Baseball – Countdown 2020: Top Two-Way Players at the Shore
The 2020 spring sports season in New Jersey has officially been canceled due to the COVID-19 pandemic, which means the top athletes in the state won't have a chance to show off their skills and compete for their schools at all this spring. Amateur sports is a big part of the culture in Monmouth and Ocean Counties and the current shutdown of competition represents a major change for the athletes who compete, the coaches who coach them and the people who follow them on a day-to-day basis.
Baseball is particularly big at the Shore and the 2020 season would have featured some big-time talent to boot. There will be no 2020 All-Shore team to recognize the top players, but we at Shore Sports Network want to take a tour through the conference to recognize the very best players at each position on the field. With that being said, SSN Baseball Editor Matt Manley has compiled lists of the top players at each position on the field with some input from coaches in the area. The goal is to recognize the players who have been the best during their careers and had some momentum coming into this year as well. There are also plenty of players who would have been debuting at the varsity level this season but this feature is designed for the players who have already established track records.
We have reached the final list of the countdown series that is based on the past numbers put up by the players considered for a spot. The countdown closes with a look at the two-way stars at the Shore - the players who not only shove on the mound and swing it at the plate but, in many cases, bring a great glove to the field as well.
Defense and athleticism is a separator for the top players on this countdown but more two-dimensional players can definitely make an impact just by hitting and pitching. For purposes of this exercise, only pitchers expected to start games were considered so players like Ryan Lasko, Rocko Brzezniak and Hunter Serrano, who were ranked near the top of their positions and set to pitch in relief, are not on this particular list.
The post ends with a look at some players who were ready to elevate to the status of the top 20 names. That group of 20 begins with likely its most well-traveled member.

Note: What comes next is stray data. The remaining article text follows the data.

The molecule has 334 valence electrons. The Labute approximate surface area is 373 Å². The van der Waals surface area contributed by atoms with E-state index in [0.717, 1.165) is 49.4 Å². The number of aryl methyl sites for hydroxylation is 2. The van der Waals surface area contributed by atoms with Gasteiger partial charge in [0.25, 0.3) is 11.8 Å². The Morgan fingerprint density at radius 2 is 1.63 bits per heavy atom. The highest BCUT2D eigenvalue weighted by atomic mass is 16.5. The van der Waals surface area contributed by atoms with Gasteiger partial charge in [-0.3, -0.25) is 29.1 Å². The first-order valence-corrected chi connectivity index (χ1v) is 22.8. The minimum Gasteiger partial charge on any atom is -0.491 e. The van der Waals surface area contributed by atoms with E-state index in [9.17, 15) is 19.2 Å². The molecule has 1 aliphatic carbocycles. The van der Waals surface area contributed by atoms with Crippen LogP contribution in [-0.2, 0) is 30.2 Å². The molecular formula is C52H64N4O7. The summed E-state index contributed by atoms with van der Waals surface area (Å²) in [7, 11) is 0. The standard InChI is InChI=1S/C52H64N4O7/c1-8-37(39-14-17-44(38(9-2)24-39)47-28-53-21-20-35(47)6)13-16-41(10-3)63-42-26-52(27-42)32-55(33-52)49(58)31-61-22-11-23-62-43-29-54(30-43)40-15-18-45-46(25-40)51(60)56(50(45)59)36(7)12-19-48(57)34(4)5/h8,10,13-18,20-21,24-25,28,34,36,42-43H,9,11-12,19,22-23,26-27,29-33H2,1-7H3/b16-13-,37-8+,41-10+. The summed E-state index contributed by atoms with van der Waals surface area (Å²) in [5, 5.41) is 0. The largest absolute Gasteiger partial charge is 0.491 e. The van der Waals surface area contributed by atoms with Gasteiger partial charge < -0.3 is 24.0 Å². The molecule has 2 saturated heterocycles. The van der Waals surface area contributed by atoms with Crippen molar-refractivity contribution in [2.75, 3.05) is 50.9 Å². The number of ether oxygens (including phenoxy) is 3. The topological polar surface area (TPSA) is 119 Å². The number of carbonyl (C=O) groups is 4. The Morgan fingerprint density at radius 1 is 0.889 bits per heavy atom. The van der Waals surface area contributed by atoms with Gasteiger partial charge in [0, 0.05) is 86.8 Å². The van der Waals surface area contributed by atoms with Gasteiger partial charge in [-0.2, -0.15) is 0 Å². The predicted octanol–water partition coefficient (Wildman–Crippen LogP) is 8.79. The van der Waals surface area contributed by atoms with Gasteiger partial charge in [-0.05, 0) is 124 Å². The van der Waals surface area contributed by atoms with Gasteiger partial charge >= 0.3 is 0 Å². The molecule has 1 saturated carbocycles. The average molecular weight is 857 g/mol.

HM = Honorable Mention
NR = Not Ranked
After moving from England before his junior year of high school, Baranello adjusted nicely to baseball in the U.S. and became the ace on a Point Beach team that made it to the Central Jersey Group I final. It was, however, still an adjustment and with a year under his belt, Baranello and his coaching staff expected the left-hander to really take off in 2020, particularly on the mound.
On a team with a strong core of juniors and sophomores, Shanes was going to have a key role as a leader, both on the field, in the rotation and as a hitter. The left-hander topped a .400 on-base percentage and slugging percentage in his 52 plate appearances and struck out 50 in 46 2/3 innings on the mound as a junior.
Ellison opened his sophomore year as rotation depth and a third-base option and played his way into the permanent lineup and into the No. 2 spot in the rotation. The right-hander went 0-5 as a starter, but faced some of the best competition on Howell’s schedule (Middletown South, Manalapan, Red Bank Catholic, Freehold Township, Cherry Hill East) while not getting as much run support as Howell pitchers have been used to over the years.
Jeans started out 2019 on fire at the plate and on the mound before getting tripped up by the injury bug and finishing with numbers that were more modest than his ability suggested over the first month. The senior outfielder was, according to coach Andy pagano, ready to go without any limits in 2020 and heading into his third year as a starter, he had a chance to be a leader for a junior-dominated Mariners team.